Here’s our Waterboss Water Softener review: a basic, cheap ion exchange water softener that has a mix of both good and bad reviews on Amazon. It’s a decent product, but there are some issues with it according to (some) reviewers.
What is the Waterboss Water Softener? How does it work? Should you buy one for your home?
In this article, we’re going to look at both the Waterboss 900 and Waterboss 700 and evaluate them based on a few different factors:
What everyone else is saying (compiling positive and negative reviews from various sources, wherever the unit is most popular.).
Waterboss 900 Review
Designed with large families in mind. Little to no flow restriction because you’re running multiple faucets and/or taps at once.
The Waterboss 900 reduces ferrous iron, filter dirt, and sediment up to 10 parts per million.
A decently effective, reasonably priced unit at just $500-700..
The Waterboss 900 will likely waste anywhere from 800-1200lbs of salt in the calendar year, as well as ~5k gallons of water.
Mix of positive and negative reviews.
The Waterboss 900 Series is designed with large families in mind. This model can soften up to 90 grains per gallon according to the website, which is very likely more than you’ll ever need.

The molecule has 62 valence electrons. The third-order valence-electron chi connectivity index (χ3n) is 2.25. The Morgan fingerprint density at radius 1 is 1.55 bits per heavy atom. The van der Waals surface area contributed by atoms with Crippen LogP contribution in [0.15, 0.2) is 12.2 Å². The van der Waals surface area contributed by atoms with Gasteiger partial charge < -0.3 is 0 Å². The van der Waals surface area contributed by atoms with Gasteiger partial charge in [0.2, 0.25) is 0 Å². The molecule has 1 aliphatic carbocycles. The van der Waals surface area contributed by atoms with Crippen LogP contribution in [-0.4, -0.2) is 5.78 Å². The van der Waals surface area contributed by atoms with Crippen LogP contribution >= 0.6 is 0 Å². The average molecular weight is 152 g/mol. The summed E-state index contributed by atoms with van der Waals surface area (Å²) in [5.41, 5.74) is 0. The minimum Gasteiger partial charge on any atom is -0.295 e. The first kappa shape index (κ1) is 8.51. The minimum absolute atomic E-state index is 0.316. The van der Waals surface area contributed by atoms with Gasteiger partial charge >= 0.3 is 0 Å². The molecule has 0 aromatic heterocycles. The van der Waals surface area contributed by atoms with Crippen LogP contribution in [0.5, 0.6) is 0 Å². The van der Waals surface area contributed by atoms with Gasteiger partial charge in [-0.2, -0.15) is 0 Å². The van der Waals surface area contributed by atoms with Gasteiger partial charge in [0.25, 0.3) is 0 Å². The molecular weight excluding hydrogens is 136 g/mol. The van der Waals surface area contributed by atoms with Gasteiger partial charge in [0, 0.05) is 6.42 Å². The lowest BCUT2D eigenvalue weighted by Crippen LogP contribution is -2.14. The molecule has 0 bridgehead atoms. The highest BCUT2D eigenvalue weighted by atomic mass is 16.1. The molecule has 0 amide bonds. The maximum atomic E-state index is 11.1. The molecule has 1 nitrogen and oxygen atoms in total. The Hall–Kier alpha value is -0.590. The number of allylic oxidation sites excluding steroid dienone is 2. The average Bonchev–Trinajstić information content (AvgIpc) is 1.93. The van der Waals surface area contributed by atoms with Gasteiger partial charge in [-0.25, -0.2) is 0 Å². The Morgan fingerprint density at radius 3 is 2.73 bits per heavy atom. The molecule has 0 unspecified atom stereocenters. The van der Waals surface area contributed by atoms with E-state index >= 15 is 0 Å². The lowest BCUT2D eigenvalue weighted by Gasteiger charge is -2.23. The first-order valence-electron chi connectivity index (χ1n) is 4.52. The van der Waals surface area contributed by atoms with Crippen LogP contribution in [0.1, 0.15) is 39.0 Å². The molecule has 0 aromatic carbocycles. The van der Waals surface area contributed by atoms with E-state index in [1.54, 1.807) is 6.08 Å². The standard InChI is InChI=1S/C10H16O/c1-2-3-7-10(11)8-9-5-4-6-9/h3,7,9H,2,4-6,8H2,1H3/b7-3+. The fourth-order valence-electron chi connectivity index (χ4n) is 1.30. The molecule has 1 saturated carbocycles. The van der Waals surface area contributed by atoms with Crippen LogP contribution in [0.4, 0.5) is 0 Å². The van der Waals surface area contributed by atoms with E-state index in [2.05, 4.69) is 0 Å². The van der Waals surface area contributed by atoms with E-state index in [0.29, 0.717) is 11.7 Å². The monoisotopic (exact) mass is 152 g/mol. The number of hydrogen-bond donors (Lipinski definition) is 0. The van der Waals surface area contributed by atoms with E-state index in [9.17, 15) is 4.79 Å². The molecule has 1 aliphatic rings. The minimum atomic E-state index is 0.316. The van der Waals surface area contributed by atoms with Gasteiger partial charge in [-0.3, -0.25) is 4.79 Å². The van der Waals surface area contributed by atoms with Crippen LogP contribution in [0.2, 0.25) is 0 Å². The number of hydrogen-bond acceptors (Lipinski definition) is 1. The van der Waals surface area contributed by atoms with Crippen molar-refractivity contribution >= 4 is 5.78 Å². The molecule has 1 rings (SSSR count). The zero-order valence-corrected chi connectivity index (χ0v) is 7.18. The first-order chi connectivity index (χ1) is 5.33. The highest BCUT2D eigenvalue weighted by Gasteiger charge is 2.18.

The Waterboss 900is, however, an ion exchange water softener. That means that, during the regeneration process, it will use 27 gallons of water and 6lbs of salt in order to regenerate the resin so that it will still attract magnesium and calcium. In order to keep the resin as fresh as possible, it’s a good idea for the model to regenerate at least once every couple days. That means, during the calendar year, you’ll have to buy roughly 1,095lbs of salt.
What’s Everyone Saying about the Waterboss 900?
The Waterboss 900 has a little under 400 reviews on Home Depot, with a mix of very negative and very positive reviews. Here’s the positive, from reviewers Charlie and HappyWithRefrigerator, respectively:
So, when Waterboss works, it works. The problem is that there are an overwhelming number of negative reviews, as well. The most helpful review features a video where the Waterboss 900, upon finishing its first regeneration, leaks the resin into the owner’s (Reclinermjs’) toilet, faucet, shower, and water heater:
Here’s his Waterboss water softener review: “This product either works or it doesn’t. This one didn’t.... It was a nightmare.”
Other negative reviews show a consistent theme: heavy leaks, occasional floods, and overall dysfunctional units.
If you decide to buy the Waterboss 900, then, in order to avoid any serious issues, keep a close eye on it after installation (and the first regeneration) to know that you aren’t experiencing any abnormalities. Problems can always arise from a shoddy installation, and not the unit itself. Better to be safe than sorry.
Waterboss 700 Water Softener Review
The Waterboss 700 is a smaller whole house water softening unit.
It largely has all of the same features as the Waterboss 900:
Made in the USA
Reduces ferrous iron and sediment up to 10 parts per million.